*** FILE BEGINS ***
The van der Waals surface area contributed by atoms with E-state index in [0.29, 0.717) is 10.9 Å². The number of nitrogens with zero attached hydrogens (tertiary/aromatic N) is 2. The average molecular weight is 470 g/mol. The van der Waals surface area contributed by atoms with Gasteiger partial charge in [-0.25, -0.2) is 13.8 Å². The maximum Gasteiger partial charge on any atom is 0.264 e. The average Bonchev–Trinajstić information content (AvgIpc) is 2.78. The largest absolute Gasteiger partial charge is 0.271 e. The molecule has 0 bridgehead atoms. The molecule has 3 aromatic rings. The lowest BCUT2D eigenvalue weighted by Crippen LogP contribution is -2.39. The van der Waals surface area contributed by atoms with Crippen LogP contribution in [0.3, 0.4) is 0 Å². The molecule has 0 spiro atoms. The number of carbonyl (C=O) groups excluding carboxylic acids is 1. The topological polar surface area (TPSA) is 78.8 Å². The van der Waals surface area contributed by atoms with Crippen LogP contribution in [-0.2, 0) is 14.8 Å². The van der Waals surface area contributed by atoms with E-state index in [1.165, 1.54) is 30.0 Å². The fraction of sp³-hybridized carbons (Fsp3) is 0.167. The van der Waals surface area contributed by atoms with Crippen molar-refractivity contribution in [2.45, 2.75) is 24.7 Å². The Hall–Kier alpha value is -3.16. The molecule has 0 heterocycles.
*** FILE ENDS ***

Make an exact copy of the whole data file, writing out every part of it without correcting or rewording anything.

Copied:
The van der Waals surface area contributed by atoms with E-state index in [0.29, 0.717) is 10.9 Å². The number of nitrogens with zero attached hydrogens (tertiary/aromatic N) is 2. The average molecular weight is 470 g/mol. The van der Waals surface area contributed by atoms with Gasteiger partial charge in [-0.25, -0.2) is 13.8 Å². The maximum Gasteiger partial charge on any atom is 0.264 e. The average Bonchev–Trinajstić information content (AvgIpc) is 2.78. The largest absolute Gasteiger partial charge is 0.271 e. The molecule has 0 bridgehead atoms. The molecule has 3 aromatic rings. The lowest BCUT2D eigenvalue weighted by Crippen LogP contribution is -2.39. The van der Waals surface area contributed by atoms with Crippen LogP contribution in [0.3, 0.4) is 0 Å². The molecule has 0 spiro atoms. The number of carbonyl (C=O) groups excluding carboxylic acids is 1. The topological polar surface area (TPSA) is 78.8 Å². The van der Waals surface area contributed by atoms with Crippen LogP contribution in [-0.2, 0) is 14.8 Å². The van der Waals surface area contributed by atoms with E-state index in [1.165, 1.54) is 30.0 Å². The fraction of sp³-hybridized carbons (Fsp3) is 0.167. The van der Waals surface area contributed by atoms with Crippen molar-refractivity contribution in [2.45, 2.75) is 24.7 Å². The Hall–Kier alpha value is -3.16. The molecule has 0 heterocycles.